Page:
Paradoxical tactics also enter into the logic of promises. A promise can secure a favor only when the beneficiary of the promise has good reason to believe it will be carried out. The promiser is thus in a better position when the beneficiary knows that the promiser is bound by his promise. The law gives companies the right to sue and the right to be sued. The right to be sued? What kind of “right” is that? It is a right that confers the power to make a promise: to enter into contracts, borrow money, and engage in business with someone who might be harmed as a result. Similarly, the law that empowers banks to foreclose on a mortgage makes it worth the bank’s while to grant the mortgage, and so, paradoxically, benefits the borrower. In some societies, Schelling notes, eunuchs got the best jobs because of what they could not do. How does a hostage persuade his kidnapper not to kill him to prevent him from identifying the kidnapper in court? One option is to deliberately blind himself. A better one is to confess to a shameful secret that the kidnapper can use as blackmail. If he has no’shameful secret, he can create one by having the kidnapper photograph him in some unspeakably degrading act.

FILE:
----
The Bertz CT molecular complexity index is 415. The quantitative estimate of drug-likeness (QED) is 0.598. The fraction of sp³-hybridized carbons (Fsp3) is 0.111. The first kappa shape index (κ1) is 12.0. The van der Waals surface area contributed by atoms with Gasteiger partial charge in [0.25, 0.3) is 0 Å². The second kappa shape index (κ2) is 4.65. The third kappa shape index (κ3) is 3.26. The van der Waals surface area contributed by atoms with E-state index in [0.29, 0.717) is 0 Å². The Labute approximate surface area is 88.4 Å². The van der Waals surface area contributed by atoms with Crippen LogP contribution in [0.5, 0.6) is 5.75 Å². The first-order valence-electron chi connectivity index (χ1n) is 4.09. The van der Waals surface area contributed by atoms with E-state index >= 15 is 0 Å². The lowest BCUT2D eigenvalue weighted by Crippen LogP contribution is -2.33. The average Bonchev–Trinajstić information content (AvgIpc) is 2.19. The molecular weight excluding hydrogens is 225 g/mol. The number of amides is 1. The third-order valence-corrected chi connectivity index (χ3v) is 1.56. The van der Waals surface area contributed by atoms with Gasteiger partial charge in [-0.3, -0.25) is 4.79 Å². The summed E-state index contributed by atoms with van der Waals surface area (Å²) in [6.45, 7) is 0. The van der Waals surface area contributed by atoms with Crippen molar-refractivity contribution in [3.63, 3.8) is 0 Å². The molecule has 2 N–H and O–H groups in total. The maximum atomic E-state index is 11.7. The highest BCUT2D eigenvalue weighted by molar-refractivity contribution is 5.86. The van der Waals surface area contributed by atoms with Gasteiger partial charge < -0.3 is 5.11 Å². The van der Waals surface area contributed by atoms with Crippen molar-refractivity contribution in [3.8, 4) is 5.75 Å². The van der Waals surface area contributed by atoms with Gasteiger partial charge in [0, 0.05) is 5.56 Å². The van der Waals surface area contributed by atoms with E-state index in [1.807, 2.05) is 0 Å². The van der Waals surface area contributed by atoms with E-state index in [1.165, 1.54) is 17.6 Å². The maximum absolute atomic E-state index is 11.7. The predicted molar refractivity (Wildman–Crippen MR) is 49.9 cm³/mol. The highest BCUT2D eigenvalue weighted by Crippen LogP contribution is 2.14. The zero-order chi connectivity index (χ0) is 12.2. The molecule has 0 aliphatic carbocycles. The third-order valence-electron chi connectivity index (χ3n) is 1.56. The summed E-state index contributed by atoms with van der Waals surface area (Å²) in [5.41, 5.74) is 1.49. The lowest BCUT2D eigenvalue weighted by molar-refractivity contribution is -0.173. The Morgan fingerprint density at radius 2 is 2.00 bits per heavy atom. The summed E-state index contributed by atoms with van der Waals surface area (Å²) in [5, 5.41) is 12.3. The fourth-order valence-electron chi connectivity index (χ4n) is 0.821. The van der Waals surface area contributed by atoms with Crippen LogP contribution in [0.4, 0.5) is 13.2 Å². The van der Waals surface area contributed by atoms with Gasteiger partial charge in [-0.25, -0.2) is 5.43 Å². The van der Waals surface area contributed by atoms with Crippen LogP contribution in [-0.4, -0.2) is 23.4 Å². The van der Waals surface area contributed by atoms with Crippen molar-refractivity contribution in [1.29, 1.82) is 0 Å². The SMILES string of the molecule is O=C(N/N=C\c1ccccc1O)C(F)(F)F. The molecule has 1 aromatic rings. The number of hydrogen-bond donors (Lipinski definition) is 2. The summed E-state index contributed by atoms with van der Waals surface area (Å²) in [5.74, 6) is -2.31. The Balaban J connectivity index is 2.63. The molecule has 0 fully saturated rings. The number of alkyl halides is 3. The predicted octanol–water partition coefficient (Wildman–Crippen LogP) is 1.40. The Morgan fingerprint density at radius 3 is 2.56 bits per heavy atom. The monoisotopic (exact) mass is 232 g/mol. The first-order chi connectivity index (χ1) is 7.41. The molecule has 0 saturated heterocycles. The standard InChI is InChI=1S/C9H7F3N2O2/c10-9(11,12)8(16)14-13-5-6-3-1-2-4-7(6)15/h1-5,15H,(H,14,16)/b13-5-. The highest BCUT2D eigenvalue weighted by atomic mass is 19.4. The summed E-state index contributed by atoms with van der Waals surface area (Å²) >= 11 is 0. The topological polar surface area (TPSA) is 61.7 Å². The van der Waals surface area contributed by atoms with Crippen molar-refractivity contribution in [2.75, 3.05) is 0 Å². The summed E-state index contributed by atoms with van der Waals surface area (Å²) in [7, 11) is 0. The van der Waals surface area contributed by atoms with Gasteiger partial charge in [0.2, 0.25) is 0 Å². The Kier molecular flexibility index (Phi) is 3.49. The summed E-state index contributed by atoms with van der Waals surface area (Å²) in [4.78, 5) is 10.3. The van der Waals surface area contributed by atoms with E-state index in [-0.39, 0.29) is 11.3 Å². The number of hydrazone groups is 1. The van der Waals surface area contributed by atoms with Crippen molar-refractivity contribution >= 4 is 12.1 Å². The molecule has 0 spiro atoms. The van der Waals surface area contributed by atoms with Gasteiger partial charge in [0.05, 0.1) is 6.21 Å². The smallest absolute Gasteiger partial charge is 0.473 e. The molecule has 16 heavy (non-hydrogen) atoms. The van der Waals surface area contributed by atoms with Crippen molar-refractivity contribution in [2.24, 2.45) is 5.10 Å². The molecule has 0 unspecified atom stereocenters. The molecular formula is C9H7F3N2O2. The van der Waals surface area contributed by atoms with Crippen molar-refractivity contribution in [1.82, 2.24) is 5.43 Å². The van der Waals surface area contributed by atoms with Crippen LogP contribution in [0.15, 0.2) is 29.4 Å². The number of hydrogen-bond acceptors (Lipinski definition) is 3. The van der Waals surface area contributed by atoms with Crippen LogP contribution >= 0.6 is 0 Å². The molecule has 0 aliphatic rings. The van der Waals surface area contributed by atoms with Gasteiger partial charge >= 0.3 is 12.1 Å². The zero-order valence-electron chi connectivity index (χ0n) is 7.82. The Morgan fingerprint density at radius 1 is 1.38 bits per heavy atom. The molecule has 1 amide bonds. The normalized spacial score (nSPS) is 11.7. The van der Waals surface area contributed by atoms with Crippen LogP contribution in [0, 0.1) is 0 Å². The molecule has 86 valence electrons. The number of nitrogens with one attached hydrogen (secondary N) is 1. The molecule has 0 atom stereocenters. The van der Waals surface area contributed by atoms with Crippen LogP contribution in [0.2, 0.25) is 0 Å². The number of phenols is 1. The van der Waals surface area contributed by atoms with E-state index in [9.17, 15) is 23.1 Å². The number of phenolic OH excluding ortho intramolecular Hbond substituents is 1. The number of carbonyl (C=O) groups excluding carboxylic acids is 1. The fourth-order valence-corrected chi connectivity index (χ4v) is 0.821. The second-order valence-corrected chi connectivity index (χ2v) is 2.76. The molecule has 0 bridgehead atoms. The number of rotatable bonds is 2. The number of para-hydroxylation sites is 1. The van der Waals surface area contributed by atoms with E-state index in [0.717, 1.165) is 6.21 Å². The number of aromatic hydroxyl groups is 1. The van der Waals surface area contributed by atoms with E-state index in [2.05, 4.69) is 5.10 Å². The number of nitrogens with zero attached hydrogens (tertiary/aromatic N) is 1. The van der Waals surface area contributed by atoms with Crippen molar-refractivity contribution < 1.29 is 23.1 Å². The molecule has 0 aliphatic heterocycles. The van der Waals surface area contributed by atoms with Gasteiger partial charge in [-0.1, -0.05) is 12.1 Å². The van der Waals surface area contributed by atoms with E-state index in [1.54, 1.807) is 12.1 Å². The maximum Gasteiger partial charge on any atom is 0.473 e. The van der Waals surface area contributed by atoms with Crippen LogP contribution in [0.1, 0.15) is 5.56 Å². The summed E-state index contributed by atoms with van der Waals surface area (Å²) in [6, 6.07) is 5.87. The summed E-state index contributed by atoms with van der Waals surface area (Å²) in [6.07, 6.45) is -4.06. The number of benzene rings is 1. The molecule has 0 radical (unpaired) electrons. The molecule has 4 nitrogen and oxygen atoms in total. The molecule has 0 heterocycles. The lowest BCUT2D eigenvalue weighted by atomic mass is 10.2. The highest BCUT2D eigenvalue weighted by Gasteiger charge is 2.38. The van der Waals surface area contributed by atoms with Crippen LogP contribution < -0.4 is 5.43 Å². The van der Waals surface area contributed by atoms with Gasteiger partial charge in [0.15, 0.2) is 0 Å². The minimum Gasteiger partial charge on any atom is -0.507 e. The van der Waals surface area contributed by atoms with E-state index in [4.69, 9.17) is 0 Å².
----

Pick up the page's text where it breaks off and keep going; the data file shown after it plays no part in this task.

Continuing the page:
Protesters attempt to block the construction of a nuclear power plant by lying down on the railroad tracks leading to the site. The engineer, being reasonable, has no choice but to stop the train. The railroad company counters by telling the engineer to set the throttle so that the train moves very slowly and then to jump out of the train and walk beside it. The protesters must scramble. Next time the protesters handcuff themselves to the tracks; the engineer does not dare leave the train. But the protesters must be certain the engineer sees them in enough time to stop. The company assigns the next train to a nearsighted engineer.